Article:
In fairness this is something the council’s getting right with Wirral’s Culture Strategy as they look to make us a world-class tourist destination. Why not use the cultural areas the plan has identified to have a more visible presence across the Wirral with bi-monthly pop-up stalls fielding Q&A sessions and meet-and-greets?
3: Better targeting of the Wirral’s residents
This is linked to the second point and how the Wirral isn’t a one-size-fits-all place. A paper distributed monthly by the council smacks of a blanket strategy of getting as much selected positive news out there as possible, with no thought behind who will read it so long as they’re on the Wirral.
The Wirral and modern local communities simply aren’t like that; something which Warwickshire County Council has recognised itself in its marketing and communications strategy. In their manifesto, they drill deep down into who they want to communicate with along with their partners, their audiences and the key messages they want to promote, all under a clear narrative.
That’s also a money-spinning strategy. Newcastle-under-Lyme also has an in-depth communications strategy listing exactly who they will look to communicate with between 2015-18, the benefits of doing so and what they hope to achieve. Perhaps getting out there with clipboards, talking to people, producing online surveys and more to produce a clearer communications directive would help streamline future communications costs.
4: Make better use of the available data
It’s a council. They have our information. But is Wirral Council’s data policy up to date so they can use it properly to communicate effectively with people? Brexit or not, the EU is still set on introducing the biggest shake-up of data protection laws in 20 years with GDPR.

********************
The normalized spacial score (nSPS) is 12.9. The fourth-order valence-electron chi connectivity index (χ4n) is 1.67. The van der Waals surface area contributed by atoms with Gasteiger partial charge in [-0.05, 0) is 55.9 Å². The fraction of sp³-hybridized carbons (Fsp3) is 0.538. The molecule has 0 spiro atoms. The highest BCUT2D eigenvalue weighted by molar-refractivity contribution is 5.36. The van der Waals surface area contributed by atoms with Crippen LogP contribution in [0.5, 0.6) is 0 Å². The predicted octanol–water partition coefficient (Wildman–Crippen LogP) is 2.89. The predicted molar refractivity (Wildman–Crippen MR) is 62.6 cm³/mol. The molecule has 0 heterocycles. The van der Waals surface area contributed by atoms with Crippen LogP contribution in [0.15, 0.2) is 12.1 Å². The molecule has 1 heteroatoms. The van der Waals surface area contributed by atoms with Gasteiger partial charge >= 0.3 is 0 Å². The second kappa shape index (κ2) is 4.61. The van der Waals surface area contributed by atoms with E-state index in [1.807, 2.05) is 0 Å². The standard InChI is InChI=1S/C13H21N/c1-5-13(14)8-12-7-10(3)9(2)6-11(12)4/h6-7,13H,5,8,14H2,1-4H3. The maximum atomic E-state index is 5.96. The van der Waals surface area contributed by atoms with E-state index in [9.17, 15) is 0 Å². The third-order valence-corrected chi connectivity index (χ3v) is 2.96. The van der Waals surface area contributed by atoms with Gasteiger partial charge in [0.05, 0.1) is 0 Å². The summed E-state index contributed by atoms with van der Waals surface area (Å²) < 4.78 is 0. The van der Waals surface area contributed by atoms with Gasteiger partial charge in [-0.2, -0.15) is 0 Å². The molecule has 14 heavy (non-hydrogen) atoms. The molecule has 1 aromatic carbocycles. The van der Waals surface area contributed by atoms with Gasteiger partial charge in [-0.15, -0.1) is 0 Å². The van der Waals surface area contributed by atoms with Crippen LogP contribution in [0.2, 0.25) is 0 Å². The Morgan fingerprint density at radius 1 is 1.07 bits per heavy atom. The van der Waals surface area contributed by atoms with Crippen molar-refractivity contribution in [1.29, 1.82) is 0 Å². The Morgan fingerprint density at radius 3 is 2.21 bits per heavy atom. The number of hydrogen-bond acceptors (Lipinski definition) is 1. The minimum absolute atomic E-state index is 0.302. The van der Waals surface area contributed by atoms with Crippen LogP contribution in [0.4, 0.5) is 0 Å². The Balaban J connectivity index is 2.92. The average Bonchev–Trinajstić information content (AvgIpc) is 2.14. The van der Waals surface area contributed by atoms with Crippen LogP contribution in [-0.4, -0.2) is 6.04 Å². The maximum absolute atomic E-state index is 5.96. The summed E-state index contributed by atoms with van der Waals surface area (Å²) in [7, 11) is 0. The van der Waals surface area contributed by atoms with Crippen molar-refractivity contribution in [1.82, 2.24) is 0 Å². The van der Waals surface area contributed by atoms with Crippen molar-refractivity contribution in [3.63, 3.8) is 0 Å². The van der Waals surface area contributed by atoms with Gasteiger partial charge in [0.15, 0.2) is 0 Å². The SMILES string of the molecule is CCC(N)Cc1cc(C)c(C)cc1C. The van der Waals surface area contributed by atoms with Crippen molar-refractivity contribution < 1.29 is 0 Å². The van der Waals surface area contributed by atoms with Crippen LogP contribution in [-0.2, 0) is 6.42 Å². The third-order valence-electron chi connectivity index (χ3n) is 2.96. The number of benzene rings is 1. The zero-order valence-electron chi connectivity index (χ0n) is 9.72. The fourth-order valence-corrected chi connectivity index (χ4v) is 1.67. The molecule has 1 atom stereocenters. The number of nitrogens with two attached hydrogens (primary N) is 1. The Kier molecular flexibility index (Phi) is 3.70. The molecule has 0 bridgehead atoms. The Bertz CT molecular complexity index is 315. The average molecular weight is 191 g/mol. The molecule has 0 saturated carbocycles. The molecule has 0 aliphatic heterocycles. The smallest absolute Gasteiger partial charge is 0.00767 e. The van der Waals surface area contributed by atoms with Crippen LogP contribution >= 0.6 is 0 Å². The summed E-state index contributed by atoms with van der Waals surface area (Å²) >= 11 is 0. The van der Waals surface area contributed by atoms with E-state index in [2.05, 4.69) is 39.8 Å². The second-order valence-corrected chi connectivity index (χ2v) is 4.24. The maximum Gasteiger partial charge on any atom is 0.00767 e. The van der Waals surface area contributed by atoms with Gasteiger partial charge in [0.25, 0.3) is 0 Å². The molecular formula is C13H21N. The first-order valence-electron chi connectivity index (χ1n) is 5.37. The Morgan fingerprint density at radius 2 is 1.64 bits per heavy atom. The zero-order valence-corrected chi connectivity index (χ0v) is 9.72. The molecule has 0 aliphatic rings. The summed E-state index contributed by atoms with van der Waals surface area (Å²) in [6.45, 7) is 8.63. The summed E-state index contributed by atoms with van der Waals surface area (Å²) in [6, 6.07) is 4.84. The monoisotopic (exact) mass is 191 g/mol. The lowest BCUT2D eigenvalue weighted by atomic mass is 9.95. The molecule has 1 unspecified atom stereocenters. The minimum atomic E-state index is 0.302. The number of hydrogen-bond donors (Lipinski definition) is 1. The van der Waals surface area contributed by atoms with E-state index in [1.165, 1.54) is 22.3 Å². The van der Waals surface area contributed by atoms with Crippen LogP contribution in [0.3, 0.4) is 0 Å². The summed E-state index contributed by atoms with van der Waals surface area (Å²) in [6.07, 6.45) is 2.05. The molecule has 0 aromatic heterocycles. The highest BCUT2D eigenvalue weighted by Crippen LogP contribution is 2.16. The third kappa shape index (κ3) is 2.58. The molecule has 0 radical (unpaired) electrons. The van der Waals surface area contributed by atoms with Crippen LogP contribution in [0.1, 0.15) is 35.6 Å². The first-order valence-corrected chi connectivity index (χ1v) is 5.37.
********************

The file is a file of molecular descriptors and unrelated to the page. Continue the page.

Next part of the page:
The UK’s still expected to be part of that directive. It’s a good thing, though, and will (hopefully) give citizens the control over their data that they’ve been asking for for so long. Data protection and collection will turn on its head, and any company or body that abuses it could be fined as much as £15.8 million.
The Pravda money could be better spent on a new, ethical data collection and communication strategy from the council. They could invest in updating the legal side of things and collecting communication information such as email addresses across the Wirral, proposing to contact people who only wish to be reached and opt-in.
5: Have a clear long-term vision
We think the Pravda plan has gathered such little support because there doesn’t appear to be any long-term thought or ideal behind it, and it’s a case of the council’s doing it because it wants to and can.
We’ve already shown two councils with long-term communication visions. Here’s another one from Gloucestershire County Council between the 2013-15 period; a document asking itself questions such as what are we here for, what are our values and key messages, how will we behave and how will we deliver them? Here’s a similar one from Sweden’s Arctic Council too; organisations laying out long-term strategies to reach out to the people they’ve been elected to serve.
The best we can find is a press release on the council website talking about introducing a ‘digital Wirral’ because more people are using tablets. Sounds like fluff to us. Think long-term, Wirral Council, put yourselves out there and commit yourselves to a more open, transparent and easy-to-use communications process that anyone on the penisula can immediately access.